It is roughly 1644 miles between Tibet and Ho Chi Minh City, where 48 years ago Buddhist monks burst into flames in protest against the U.S. backed government. Those actions also burst into the public eye through newspaper photos and television reports, igniting a different kind of flame –a slow flame of questioning and then challenging by Americans about just what was occurring in South Vietnam that was costing so much U.S treasure and lives.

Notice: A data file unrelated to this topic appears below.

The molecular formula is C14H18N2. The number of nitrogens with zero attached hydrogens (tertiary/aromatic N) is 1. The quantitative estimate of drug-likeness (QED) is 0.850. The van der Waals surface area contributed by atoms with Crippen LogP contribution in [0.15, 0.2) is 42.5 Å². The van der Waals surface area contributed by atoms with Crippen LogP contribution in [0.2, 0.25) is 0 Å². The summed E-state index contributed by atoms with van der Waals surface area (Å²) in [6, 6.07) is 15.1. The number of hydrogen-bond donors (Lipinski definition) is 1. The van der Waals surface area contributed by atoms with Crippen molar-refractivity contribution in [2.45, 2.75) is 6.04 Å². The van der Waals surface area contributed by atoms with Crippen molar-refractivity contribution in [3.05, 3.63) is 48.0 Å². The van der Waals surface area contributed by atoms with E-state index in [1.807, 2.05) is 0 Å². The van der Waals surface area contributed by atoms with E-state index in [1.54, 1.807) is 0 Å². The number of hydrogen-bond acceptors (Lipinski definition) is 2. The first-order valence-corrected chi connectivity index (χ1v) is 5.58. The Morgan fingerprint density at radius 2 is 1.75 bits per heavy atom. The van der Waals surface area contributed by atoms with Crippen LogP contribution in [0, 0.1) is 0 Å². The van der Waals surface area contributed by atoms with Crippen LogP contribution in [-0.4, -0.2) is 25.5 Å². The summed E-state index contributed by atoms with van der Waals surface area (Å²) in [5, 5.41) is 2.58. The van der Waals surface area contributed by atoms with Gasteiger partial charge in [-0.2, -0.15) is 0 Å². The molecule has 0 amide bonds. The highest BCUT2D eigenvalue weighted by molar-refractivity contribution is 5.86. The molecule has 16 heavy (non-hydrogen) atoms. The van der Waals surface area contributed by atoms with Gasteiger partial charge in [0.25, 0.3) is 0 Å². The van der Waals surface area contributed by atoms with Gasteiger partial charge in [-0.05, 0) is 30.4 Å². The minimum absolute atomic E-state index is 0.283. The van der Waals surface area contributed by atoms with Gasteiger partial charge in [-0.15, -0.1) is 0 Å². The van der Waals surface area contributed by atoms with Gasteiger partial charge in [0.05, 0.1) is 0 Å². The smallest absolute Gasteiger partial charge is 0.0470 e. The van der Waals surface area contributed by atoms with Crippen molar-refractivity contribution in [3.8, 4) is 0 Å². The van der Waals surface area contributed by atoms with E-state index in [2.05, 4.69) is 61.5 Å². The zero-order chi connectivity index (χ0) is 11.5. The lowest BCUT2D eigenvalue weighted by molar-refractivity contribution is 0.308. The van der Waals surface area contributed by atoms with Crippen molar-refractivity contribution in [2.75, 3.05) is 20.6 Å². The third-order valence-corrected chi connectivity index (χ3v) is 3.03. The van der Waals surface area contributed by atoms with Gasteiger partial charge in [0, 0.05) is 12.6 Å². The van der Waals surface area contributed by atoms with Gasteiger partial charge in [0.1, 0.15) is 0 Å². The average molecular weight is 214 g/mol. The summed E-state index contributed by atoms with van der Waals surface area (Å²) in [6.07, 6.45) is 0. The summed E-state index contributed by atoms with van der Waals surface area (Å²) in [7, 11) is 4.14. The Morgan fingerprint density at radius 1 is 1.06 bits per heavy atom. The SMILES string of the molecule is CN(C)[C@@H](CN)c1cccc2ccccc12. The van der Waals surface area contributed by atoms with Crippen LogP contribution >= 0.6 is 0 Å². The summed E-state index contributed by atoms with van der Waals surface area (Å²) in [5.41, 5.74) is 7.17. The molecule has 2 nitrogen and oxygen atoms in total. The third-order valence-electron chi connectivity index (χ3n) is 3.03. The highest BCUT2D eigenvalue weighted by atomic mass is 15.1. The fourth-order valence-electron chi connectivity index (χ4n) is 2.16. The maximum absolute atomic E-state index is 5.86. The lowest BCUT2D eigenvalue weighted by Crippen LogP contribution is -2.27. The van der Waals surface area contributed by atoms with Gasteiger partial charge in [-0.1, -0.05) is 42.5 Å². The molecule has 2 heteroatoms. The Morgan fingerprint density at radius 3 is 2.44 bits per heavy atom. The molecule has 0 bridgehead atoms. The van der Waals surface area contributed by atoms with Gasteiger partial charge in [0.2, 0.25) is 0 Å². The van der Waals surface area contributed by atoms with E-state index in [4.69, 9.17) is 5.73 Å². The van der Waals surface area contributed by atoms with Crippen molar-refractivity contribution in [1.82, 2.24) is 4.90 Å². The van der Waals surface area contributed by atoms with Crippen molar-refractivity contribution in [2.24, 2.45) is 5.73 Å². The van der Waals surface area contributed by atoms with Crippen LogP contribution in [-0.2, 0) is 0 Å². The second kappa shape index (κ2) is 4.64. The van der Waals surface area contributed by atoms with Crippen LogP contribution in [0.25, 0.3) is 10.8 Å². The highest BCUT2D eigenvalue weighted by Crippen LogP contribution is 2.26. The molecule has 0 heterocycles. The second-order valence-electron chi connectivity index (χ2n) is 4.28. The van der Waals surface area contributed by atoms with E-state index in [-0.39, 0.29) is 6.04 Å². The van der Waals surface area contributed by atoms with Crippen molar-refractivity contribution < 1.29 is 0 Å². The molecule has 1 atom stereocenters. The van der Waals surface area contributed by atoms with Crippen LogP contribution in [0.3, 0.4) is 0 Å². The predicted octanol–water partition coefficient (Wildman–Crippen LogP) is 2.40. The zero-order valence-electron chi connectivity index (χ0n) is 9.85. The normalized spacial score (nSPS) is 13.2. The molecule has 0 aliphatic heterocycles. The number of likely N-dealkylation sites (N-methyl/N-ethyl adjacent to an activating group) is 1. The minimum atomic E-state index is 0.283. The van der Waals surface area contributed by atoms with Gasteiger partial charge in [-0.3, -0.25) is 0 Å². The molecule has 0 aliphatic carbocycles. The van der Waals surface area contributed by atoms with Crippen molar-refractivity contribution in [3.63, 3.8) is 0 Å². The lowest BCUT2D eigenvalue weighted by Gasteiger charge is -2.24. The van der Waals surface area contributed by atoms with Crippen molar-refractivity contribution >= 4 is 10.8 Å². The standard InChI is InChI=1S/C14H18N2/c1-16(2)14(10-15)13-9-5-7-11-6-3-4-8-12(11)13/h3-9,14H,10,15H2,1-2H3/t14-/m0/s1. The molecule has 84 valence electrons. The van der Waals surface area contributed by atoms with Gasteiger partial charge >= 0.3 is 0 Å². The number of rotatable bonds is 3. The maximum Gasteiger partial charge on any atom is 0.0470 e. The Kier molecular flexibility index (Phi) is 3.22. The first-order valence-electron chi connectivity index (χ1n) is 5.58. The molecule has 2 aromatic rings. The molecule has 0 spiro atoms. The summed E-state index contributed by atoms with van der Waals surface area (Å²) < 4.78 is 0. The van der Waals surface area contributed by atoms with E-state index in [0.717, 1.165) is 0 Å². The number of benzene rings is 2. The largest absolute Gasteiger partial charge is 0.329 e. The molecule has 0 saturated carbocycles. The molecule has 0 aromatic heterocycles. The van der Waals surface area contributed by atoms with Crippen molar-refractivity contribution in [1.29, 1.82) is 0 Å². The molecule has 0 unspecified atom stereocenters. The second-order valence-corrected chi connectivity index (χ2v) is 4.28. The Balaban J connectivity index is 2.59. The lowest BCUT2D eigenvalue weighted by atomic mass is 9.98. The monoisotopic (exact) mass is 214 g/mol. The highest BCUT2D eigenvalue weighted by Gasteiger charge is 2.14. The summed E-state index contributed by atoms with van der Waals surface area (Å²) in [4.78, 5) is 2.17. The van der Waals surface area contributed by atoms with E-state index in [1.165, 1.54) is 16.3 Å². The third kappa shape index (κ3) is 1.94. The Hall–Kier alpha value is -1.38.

It was Western media coverage of Buddhist monks immolating themselves in protest of the South Vietnamese regime in 1963 that introduced the word “self-immolation” to a wide English-speaking audience and gave it a strong political association that, then, demanded attention and action. And action is what occurred.
Setting oneself on fire still garners attention and outrage today – except, it seems, if it occurs in Tibet. As monks and nun set themselves aflame in Tibet in the same stoic manner against the harsh treatment by the Chinese government, there is little coverage and no action or reaction.
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